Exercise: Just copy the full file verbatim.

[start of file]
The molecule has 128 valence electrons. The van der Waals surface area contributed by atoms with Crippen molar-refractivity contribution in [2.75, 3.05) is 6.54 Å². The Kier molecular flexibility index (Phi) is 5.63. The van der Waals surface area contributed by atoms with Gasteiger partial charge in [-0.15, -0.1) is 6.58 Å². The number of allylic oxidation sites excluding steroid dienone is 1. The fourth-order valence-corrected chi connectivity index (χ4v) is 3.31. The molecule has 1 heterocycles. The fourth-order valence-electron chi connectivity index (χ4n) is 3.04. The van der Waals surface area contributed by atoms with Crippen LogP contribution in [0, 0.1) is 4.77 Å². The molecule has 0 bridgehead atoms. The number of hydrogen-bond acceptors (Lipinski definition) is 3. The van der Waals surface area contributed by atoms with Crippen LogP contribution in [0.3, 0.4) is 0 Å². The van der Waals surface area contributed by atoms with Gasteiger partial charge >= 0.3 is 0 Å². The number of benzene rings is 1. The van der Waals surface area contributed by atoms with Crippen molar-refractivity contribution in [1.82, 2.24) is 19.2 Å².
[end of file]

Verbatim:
The molecule has 128 valence electrons. The van der Waals surface area contributed by atoms with Crippen molar-refractivity contribution in [2.75, 3.05) is 6.54 Å². The Kier molecular flexibility index (Phi) is 5.63. The van der Waals surface area contributed by atoms with Gasteiger partial charge in [-0.15, -0.1) is 6.58 Å². The number of allylic oxidation sites excluding steroid dienone is 1. The fourth-order valence-corrected chi connectivity index (χ4v) is 3.31. The molecule has 1 heterocycles. The fourth-order valence-electron chi connectivity index (χ4n) is 3.04. The van der Waals surface area contributed by atoms with Crippen LogP contribution in [0, 0.1) is 4.77 Å². The molecule has 0 bridgehead atoms. The number of hydrogen-bond acceptors (Lipinski definition) is 3. The van der Waals surface area contributed by atoms with Crippen LogP contribution in [0.3, 0.4) is 0 Å². The van der Waals surface area contributed by atoms with Gasteiger partial charge >= 0.3 is 0 Å². The number of benzene rings is 1. The van der Waals surface area contributed by atoms with Crippen molar-refractivity contribution in [1.82, 2.24) is 19.2 Å².